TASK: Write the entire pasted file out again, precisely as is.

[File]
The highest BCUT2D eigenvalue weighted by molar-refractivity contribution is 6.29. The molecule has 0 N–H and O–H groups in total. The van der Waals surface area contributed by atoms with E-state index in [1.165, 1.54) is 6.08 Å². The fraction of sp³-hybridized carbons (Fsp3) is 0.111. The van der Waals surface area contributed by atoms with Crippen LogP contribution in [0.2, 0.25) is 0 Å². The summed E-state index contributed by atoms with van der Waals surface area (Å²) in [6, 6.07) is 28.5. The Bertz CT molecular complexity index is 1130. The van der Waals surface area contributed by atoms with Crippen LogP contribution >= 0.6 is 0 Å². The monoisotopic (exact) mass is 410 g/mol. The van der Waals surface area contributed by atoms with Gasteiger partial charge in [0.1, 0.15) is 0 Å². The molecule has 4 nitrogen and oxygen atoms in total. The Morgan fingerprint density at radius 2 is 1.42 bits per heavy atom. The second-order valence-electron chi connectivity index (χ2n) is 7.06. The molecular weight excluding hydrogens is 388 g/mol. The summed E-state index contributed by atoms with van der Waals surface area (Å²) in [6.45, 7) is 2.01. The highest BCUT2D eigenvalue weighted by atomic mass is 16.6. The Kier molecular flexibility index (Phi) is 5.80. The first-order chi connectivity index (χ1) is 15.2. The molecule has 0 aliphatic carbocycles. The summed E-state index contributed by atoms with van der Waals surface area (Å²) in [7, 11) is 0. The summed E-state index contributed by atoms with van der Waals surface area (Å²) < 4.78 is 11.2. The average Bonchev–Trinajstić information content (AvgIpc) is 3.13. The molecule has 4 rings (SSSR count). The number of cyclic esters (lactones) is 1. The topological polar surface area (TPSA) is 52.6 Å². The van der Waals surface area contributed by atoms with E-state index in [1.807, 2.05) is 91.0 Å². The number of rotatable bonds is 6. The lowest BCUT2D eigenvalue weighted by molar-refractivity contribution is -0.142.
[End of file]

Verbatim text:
The highest BCUT2D eigenvalue weighted by molar-refractivity contribution is 6.29. The molecule has 0 N–H and O–H groups in total. The van der Waals surface area contributed by atoms with E-state index in [1.165, 1.54) is 6.08 Å². The fraction of sp³-hybridized carbons (Fsp3) is 0.111. The van der Waals surface area contributed by atoms with Crippen LogP contribution in [0.2, 0.25) is 0 Å². The summed E-state index contributed by atoms with van der Waals surface area (Å²) in [6, 6.07) is 28.5. The Bertz CT molecular complexity index is 1130. The van der Waals surface area contributed by atoms with Crippen LogP contribution >= 0.6 is 0 Å². The monoisotopic (exact) mass is 410 g/mol. The van der Waals surface area contributed by atoms with Gasteiger partial charge in [0.1, 0.15) is 0 Å². The molecule has 4 nitrogen and oxygen atoms in total. The Morgan fingerprint density at radius 2 is 1.42 bits per heavy atom. The second-order valence-electron chi connectivity index (χ2n) is 7.06. The molecular weight excluding hydrogens is 388 g/mol. The summed E-state index contributed by atoms with van der Waals surface area (Å²) in [6.45, 7) is 2.01. The highest BCUT2D eigenvalue weighted by atomic mass is 16.6. The Kier molecular flexibility index (Phi) is 5.80. The first-order chi connectivity index (χ1) is 15.2. The molecule has 0 aliphatic carbocycles. The summed E-state index contributed by atoms with van der Waals surface area (Å²) in [7, 11) is 0. The summed E-state index contributed by atoms with van der Waals surface area (Å²) < 4.78 is 11.2. The average Bonchev–Trinajstić information content (AvgIpc) is 3.13. The molecule has 4 rings (SSSR count). The number of cyclic esters (lactones) is 1. The topological polar surface area (TPSA) is 52.6 Å². The van der Waals surface area contributed by atoms with E-state index in [1.807, 2.05) is 91.0 Å². The number of rotatable bonds is 6. The lowest BCUT2D eigenvalue weighted by molar-refractivity contribution is -0.142.